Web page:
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With the help of the clearly visible livery (Royal Air Maroc), registration (CN-RNV) and approximate time (before August 2016, probably not by too much), I managed to find the specific Incident: Royal Maroc B737 at Frankfurt on Jul 23rd 2016, three takeoffs for the price of one on The Aviation Herald. It even links to the very same video that you do.

Unfortunately:

On Aug 30th 2016 the BFU responded to an inquiry by The Aviation Herald of Aug 25th 2016 stating, the BFU had neither received any notification by the crew, airline or airport involved nor by the person taking the video (see below) and became aware of the occurrence only through the release of the video into the public more than a months after the occurrence. The BFU argued that as result it will not be possible to establish sufficient facts and evidence needed for a detailed investigation, hence the BFU decided to refrain from initiating an investigation.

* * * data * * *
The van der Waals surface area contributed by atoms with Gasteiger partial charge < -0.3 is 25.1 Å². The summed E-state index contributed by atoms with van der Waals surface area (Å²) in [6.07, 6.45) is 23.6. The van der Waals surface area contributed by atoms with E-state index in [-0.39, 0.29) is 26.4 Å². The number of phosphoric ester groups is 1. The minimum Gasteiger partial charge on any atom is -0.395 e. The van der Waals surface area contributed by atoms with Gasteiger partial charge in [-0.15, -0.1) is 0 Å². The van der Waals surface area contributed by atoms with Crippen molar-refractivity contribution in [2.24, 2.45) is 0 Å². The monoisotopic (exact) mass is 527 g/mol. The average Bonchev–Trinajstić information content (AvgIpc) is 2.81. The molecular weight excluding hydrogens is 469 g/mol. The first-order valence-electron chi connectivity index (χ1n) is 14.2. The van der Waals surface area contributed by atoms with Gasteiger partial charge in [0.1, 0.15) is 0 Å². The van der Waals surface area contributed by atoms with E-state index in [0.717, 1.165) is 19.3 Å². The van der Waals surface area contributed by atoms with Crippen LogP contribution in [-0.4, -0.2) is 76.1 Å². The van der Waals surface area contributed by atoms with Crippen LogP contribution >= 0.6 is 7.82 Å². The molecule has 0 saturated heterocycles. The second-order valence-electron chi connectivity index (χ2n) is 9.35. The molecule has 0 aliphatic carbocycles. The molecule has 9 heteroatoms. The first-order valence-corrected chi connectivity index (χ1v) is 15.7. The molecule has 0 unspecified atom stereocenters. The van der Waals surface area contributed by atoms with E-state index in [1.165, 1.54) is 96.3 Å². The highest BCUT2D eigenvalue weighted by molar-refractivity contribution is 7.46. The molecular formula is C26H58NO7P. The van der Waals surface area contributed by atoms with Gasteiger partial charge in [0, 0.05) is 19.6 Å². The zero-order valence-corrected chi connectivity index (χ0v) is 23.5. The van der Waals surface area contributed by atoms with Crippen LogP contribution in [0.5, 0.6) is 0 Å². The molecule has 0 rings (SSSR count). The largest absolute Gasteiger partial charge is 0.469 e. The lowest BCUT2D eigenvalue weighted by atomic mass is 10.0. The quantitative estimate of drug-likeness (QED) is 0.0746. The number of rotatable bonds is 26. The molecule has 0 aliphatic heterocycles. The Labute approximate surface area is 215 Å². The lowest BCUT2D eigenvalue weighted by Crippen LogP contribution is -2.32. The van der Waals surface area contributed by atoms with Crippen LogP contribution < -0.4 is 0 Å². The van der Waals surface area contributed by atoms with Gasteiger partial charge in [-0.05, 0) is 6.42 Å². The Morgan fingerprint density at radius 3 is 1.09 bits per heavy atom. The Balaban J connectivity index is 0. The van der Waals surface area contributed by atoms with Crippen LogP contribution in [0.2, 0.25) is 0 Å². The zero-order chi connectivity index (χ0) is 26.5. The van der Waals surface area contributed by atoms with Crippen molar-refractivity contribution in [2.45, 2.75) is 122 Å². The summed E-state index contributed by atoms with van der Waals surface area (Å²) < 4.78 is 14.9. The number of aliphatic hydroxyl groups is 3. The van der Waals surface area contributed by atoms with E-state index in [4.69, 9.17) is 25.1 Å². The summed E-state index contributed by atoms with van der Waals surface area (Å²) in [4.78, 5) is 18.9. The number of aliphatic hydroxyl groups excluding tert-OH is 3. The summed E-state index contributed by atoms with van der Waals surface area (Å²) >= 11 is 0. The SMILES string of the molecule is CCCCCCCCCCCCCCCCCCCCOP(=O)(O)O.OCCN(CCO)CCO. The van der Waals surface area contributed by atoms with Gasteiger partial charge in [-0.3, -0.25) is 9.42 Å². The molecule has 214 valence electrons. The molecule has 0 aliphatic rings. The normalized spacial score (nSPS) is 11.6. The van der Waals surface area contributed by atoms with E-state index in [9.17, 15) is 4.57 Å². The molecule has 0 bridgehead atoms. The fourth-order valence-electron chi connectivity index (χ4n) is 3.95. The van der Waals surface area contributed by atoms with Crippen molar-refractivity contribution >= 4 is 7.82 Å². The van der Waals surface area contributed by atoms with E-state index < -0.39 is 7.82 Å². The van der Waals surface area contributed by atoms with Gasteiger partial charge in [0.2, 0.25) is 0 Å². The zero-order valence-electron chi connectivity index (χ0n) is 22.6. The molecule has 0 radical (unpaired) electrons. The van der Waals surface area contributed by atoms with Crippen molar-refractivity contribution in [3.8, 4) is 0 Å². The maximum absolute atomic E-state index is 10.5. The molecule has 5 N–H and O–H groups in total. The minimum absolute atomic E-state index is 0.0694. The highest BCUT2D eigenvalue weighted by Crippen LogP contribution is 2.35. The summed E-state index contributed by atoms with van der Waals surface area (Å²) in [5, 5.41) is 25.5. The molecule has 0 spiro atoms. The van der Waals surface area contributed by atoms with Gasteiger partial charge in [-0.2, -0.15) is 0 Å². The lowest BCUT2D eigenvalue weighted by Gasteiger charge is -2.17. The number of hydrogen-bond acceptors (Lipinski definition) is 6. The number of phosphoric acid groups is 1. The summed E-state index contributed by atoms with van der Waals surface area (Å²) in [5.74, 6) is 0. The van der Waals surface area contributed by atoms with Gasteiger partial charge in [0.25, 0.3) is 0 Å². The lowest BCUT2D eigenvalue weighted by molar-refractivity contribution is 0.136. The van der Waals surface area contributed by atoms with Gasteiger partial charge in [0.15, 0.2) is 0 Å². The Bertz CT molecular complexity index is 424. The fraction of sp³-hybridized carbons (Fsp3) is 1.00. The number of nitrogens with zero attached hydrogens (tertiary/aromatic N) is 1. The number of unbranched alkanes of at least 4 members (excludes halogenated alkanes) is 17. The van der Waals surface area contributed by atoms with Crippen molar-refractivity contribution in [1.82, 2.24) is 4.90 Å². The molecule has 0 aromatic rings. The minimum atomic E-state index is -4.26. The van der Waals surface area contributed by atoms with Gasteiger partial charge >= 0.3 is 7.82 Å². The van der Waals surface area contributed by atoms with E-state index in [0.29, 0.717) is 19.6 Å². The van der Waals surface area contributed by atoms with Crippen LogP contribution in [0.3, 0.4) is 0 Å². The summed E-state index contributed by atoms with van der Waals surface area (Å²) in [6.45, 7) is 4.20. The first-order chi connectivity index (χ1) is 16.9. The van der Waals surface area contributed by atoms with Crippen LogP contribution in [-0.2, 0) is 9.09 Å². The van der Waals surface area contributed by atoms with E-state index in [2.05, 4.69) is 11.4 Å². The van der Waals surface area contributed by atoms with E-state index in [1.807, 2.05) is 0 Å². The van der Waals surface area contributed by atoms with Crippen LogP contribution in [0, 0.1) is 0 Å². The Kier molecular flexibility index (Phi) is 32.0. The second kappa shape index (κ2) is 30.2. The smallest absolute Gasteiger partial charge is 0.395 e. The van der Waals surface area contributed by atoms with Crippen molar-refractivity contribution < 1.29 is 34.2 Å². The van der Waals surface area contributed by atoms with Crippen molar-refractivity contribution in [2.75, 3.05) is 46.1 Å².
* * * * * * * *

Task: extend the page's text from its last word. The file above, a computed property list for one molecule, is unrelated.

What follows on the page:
So we won't have anything better than guesses anyway.

The article does speculate that the wake turbulence of the landing aircraft crossing above the runway just before might have affected it, but it was too close to the starting point and is unlikely to have this effect, so what remains is that the pilot flying started to rotate too early. There may be basically two reasons for that:

  • The pilot flying started rotating before appropriate speed was reached, or
  • they calculated lower rotation speed (Vr) than they actually needed.

The take-off procedure with the speed call-outs made by the pilot not flying is the same for every take-off, so the second reason seems more likely.